The policies referred to by author Oren Yiftachel as ‘Judaization’ signify the attempt to boost the Jewish population of an area seen as having ‘too many’ non-Jews. One example was the establishment of mitzpim (Hebrew: ‘look out’) communities in the 1970s and ‘80s, in the Galilee. The goal of the initiative, in the words of a Jewish Agency planner, was to “prevent Arabs from ‘taking over’ government lands, keep Arab villages from attaining territorial continuity and attract a ‘strong’ population to the Galilee’.”

Israel’s systematic ethnic discrimination means the manipulation of regional authority boundaries and the planning regime. Misgav Regional Council, established in the 1980s, is an illustrative example. Given “a highly irregular geographical shape, in order to include most Jewish settlements and exclude most Arab villages”, the result has been to reinforce “patterns of functional and social segregation in the region”. In other words, Misgav is “not a regional plan in the ordinary sense” but “a strategic plan…to preserve state lands”.

Remember – this is all inside Israel’s pre-1967 borders, the supposed ‘democratic’ Israel loved by liberal Zionists who restrict their criticisms to West Bank settlements. But what do liberals say about admission committees that operate in around 70 percent of all communities in Israel, a key tool in the exclusion of Palestinian citizens and the maintenance of Jewish control over rural land? These committees are now supported by legislation in around 40 percent of communities; supporter of the law MK David Rotem said that he believed Jews and Arabs could be “separate but equal”.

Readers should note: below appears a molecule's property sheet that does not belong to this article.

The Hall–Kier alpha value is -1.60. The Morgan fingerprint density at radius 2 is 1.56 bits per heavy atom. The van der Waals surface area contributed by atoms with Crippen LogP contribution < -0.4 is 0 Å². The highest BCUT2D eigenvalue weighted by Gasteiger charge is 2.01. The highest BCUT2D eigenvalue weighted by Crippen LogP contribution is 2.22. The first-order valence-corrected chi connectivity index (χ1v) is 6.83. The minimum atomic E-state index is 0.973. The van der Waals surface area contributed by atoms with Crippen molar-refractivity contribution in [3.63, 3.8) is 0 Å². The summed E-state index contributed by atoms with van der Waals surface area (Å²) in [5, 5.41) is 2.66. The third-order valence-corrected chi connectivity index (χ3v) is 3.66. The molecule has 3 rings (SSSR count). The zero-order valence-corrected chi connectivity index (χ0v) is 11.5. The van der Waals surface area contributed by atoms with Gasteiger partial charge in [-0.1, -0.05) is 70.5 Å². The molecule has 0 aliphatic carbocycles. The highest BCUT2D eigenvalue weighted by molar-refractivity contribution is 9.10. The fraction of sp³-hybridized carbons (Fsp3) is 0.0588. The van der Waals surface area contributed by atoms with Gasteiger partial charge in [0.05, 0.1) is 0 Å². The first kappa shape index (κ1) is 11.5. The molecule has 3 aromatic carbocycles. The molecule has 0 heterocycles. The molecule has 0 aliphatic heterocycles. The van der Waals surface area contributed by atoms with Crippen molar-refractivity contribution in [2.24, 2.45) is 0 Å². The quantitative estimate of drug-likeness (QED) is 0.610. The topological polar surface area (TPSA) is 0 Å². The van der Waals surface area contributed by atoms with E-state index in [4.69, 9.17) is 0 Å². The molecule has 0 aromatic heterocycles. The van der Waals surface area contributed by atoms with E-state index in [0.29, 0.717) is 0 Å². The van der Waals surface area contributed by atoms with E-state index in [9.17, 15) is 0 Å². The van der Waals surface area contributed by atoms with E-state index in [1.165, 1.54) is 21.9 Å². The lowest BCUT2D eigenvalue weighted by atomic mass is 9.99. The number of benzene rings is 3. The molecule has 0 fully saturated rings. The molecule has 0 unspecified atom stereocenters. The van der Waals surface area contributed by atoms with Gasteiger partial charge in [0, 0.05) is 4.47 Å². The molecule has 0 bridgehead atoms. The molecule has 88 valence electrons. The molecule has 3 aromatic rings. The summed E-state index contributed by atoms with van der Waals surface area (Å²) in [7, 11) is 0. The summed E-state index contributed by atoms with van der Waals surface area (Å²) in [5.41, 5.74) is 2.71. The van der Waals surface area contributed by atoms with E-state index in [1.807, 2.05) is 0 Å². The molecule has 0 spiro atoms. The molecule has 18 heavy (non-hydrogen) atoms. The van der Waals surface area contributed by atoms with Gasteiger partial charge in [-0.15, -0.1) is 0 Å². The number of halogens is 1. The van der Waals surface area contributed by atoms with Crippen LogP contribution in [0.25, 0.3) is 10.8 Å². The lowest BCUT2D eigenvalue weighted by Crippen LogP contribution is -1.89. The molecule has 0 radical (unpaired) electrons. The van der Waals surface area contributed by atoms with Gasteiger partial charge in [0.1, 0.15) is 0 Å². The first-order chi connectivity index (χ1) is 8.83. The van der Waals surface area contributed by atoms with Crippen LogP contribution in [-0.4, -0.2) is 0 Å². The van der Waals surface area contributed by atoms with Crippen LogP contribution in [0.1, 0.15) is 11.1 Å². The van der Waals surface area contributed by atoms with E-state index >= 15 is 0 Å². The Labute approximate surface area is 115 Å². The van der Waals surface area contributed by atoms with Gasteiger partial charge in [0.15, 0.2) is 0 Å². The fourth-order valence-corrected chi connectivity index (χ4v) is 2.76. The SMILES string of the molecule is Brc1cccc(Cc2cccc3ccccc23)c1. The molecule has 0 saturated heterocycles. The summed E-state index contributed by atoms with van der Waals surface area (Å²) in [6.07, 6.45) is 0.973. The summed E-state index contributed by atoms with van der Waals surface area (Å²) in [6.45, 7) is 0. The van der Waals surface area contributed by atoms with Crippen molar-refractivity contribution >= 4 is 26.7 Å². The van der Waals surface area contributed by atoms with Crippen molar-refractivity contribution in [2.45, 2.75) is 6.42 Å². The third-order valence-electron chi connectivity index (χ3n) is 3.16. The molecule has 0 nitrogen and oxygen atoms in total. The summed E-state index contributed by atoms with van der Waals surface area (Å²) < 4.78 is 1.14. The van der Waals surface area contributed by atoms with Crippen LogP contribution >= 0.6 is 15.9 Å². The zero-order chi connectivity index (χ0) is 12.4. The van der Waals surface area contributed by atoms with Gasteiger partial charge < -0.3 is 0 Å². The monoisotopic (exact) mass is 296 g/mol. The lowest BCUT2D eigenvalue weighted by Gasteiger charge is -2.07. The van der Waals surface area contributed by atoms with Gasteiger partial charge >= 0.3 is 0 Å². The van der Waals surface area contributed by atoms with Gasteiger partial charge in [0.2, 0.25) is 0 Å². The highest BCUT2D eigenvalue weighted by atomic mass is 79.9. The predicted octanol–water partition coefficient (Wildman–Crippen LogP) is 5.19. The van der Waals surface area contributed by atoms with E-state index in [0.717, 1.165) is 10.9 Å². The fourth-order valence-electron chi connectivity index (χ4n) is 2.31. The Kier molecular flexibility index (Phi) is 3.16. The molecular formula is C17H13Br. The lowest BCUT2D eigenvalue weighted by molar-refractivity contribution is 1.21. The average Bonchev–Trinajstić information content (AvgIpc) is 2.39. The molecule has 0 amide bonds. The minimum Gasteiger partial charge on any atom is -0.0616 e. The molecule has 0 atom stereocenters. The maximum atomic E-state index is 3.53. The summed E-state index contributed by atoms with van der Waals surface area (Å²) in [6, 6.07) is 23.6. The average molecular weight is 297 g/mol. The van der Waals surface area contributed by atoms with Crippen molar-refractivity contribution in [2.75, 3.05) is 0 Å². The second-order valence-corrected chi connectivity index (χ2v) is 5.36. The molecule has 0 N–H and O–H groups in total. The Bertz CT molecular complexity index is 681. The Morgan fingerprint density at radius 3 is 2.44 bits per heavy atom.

This is the reality for Palestinian citizens that Israel and its advocacy groups don’t want to talk about, preferring false platitudes about ‘the only democracy in the Middle East’. These policies are what unite the experiences of Palestinians in both the pre-67 borders and in the West Bank.